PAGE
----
Machine Constants and Series Approximation

- the machine constants
**Inf**,**NaN**(Not-a-Number),**eps**,**realmax**, and**realmin** - implementing series approximations in MATLAB and observing their convergence behavior
- reformulating a problem to accelerate the series convergence

If you have not already done so, create a directory for this lab and copy the lab 1 files into it. If you start off in your home directory you can do the following:

mkdir ~/cs371/lab1 cd ~/cs371/lab1 cp ~cs371/lab1/* .and (as with last week) don't forget to type that last period.

- UNIX file system abbreviations (tilde, dot, dot-dot)
- The method MATLAB uses for representing numbers - double precision floating point
- The 'colon' operator in MATLAB which generates nice vectors
- Building up matrices in MATLAB with square brackets and semicolons

Write two similar programs: **calc_smallest.m** to calculate the
smallest representable positive double precision number, and
**calc_realmax.m** to calculate the largest representable double
precision number. You can use **mach_eps.m** from last week as a
template. For **calc_smallest.m**, you might keep dividing a test
value by two until some end condition happens, and for
**calc_realmax.m**, you might keep multiplying a test value by two
until some end condition happens. You might want to take a look at
the **finite** function in MATLAB for the latter.

Verify **calc_realmax** against the MATLAB-supplied number. If
you have been careful not to use a variable named **realmax**,
then typing that at the MATLAB prompt will return the actual value.

**Note: There is a MATLAB value called **realmin** which will
not be the same as the value your calc_smallest.m program
returns. I'll explain that at the beginning of lab next week.**

One way to approximate pi is to use the fact that arctan(1) = pi/4. Multiplying through by 4 we see that pi = 4*arctan(1). This solution is particularly appealing because the series for arctan(1) is fairly straightforward.

While arctan(1) is also a transcendental value, it has several infinite series representations. We will consider two different series approximations. (I apologize for the ASCII graphics)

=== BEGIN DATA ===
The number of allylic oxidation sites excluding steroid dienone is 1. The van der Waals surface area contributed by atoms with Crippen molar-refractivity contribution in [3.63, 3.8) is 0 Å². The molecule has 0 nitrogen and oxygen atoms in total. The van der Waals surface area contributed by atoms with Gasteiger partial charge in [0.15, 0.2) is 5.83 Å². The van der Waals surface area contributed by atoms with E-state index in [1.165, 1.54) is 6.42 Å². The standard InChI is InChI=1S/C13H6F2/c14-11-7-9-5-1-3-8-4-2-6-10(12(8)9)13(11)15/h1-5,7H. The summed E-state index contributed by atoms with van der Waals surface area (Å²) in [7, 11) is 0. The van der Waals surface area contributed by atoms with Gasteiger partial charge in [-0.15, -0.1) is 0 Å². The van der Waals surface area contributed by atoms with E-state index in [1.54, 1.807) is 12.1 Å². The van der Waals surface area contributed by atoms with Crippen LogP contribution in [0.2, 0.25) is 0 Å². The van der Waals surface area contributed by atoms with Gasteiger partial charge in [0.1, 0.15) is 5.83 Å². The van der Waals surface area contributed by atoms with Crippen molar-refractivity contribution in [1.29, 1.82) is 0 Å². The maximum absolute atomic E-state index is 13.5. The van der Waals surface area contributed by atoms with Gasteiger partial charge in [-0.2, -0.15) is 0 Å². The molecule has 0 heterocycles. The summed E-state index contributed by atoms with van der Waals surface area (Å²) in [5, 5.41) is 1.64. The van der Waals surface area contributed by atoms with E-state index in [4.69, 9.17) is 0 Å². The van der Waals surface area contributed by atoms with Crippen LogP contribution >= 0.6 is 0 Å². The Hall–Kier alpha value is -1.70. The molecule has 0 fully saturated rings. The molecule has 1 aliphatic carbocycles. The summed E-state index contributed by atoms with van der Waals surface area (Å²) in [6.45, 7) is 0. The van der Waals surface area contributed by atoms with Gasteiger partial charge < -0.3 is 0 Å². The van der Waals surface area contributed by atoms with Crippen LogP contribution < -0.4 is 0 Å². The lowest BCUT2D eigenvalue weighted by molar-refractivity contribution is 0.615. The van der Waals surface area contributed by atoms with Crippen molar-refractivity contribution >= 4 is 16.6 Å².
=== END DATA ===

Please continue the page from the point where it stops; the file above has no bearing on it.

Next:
Inf --- k arctan(1) = \ (-1) / ------ --- 2k + 1 k=0is due to Gregory (1671) and Leibniz (1674), and

Inf --- 2k+1 2k+1 \ k (1/2) + (1/3) / (-1) --------------------- --- 2k + 1 k=0is due to Hutton (1776).

The program **calc_pi.m** was prepared for this lab. It is a
skeleton which will evaluate two series approximations a number of
times and produce two plots: one plot showing the series values after
each term and one showing the errors after each term. Using
**calc_pi.m** as a template, add in the required statements (the
loop condition and the lines calculating each new element of the
series) and then run your program **calc_pi**. When you are
confident that the program works correctly, answer this week's lab
questions.

**Note: to answer some of the questions you may need to edit
calc_pi.m or type things into MATLAB after running it. Make certain
that when you're done answering the questions that the file calc_pi.m
calculates the Gregory-Leibnitz series to 3 digits of precision and
the Hutton series to machine epsilon. Please be sure also that your
final program does not generate a lot of clutter on the command window
and do not change the commands to generate the plots.**

- calc_smallest.m
- calc_realmax.m
- calc_pi.m

~cs371/submit lab1This is a UNIX program which will copy those files into my directory so I can grade your work. If the script runs successfully, it will print no error messages and say "Files copied successfully." If anything else happens, let me know. When you have completed the questions and turned them in (or e-mailed them) to me, and successfully run the submit program, you are done.